Thursday: 9:00 AM - 5:00 PM
Friday: 9:00 AM - 5:00 PM
Saturday: Closed

Data Provided by:

Nutritional Counseling is a Key Parental Resource

Provided By: 

Health and Fitness

Nutritional Counseling is Key Parental Resource
By Larry Kenigsberg 
Email Email
Jan 6, 2008, 09:05
   

Parents want to make sure their children are healthy. Instilling good eating and exercise habits is critical to that process.

Despite this, more than 17 percent of children between two and 19 are overweight, according to the Centers for Disease Control. Lori Brizee, MS, RD, LD, CSP, of the BitWine Nutrition Advisors' Network
(www.nutrition.bitwine.com) is a nutritionist who works with parents to ensure that their over- and underweight children reach and maintain a healthy weight.

Parents of overweight children should not put their children on diets.
"Singling out overweight children will only discourage them and make them feel stigmatized, punished, and deprived," Lori says. "Rather, it is important to establish healthy eating habits and regular exercise as a lifestyle for everyone."

Children have different nutritional needs than adults. Toddlers need approximately 37-41 calories per pound of body weight; their needs vary significantly over time, based on growth and physical activity. By adulthood, average needs are 14-16 calories per pound, depending on activity level.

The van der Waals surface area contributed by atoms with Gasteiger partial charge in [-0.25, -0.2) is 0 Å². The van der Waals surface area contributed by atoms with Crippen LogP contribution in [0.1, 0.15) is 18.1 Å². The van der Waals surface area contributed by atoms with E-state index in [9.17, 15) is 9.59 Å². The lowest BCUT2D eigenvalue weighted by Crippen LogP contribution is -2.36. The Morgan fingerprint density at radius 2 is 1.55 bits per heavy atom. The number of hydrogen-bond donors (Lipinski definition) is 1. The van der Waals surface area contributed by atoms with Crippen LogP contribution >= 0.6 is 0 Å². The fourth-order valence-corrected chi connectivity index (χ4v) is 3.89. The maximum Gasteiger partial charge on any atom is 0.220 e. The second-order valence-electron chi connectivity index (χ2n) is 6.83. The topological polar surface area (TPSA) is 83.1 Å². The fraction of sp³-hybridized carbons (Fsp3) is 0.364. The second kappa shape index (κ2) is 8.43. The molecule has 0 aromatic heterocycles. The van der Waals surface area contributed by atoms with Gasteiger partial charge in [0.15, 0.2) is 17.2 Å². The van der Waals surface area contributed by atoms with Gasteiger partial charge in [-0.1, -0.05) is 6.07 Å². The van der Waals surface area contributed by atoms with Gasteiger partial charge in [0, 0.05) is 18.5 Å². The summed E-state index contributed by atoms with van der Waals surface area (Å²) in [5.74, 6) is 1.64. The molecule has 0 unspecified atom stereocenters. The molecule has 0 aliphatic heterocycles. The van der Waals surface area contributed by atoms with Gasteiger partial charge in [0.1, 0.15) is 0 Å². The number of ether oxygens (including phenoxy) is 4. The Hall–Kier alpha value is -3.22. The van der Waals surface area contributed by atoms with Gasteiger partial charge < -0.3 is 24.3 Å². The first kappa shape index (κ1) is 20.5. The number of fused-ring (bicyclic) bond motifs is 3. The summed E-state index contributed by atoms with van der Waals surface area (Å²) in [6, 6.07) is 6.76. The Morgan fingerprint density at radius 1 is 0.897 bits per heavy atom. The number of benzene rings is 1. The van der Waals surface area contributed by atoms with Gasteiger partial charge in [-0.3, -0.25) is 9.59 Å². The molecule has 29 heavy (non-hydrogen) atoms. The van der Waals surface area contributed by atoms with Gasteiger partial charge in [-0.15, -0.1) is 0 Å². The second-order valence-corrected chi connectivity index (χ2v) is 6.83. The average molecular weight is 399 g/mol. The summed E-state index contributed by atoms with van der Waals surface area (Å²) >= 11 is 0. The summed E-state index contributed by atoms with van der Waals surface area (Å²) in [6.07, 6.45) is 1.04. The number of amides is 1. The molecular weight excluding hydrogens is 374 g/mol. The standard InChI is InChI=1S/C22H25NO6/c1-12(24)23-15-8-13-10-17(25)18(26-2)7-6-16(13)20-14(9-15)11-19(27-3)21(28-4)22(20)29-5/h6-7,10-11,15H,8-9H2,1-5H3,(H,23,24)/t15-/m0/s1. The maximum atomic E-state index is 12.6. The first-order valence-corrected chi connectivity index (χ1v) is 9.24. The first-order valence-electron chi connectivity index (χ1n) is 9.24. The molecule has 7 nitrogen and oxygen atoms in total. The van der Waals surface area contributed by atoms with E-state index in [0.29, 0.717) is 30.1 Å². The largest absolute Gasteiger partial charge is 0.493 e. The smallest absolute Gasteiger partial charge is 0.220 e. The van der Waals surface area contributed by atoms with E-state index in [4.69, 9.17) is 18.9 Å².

"Children need a higher percentage of calories to come from fat until they are two years old," Lori continues. "We know that the risk for heart disease begins in early childhood, so after the age of two, recommendations are for fat intake to decrease to about 30% of total calories, unless a child is not gaining weight well. Children growing well can be transitioned from whole milk or breast milk to non-fat or 1% fat milk. Children who are underweight should continue to have whole milk and have other heart-healthy fats such as canola oil or olive oil added to foods to increase caloric intake."

Protein needs in young children are not particularly high - .50g/lb age one and .43g/lb by age 4. "If kids are meeting their needs for other nutrients, especially iron and calcium, they are meeting their protein needs, as foods high in these two nutrients are high in protein - any type of dark meat or fish is a great source of iron (e.g., beef, dark meat of chicken, pork, tuna, salmon), and dairy products and many soy products are excellent sources of calcium."

Calories from carbohydrates should be derived mostly from whole grains, not processed grain (most notably bread and pasta), and fruits and vegetables.

Lori does caution against giving children under two years of age or who are not growing well a very high-fiber diet without adequate fat, as lots of high-fiber, low-calorie foods can fill young children without giving them adequate calories.

Increasing physical activity is just as critical as instilling good eating habits. "Families should become more active together," Lori stresses.
"Active parents help children be more physically healthy by modeling positive behaviors. Turn off the TV ...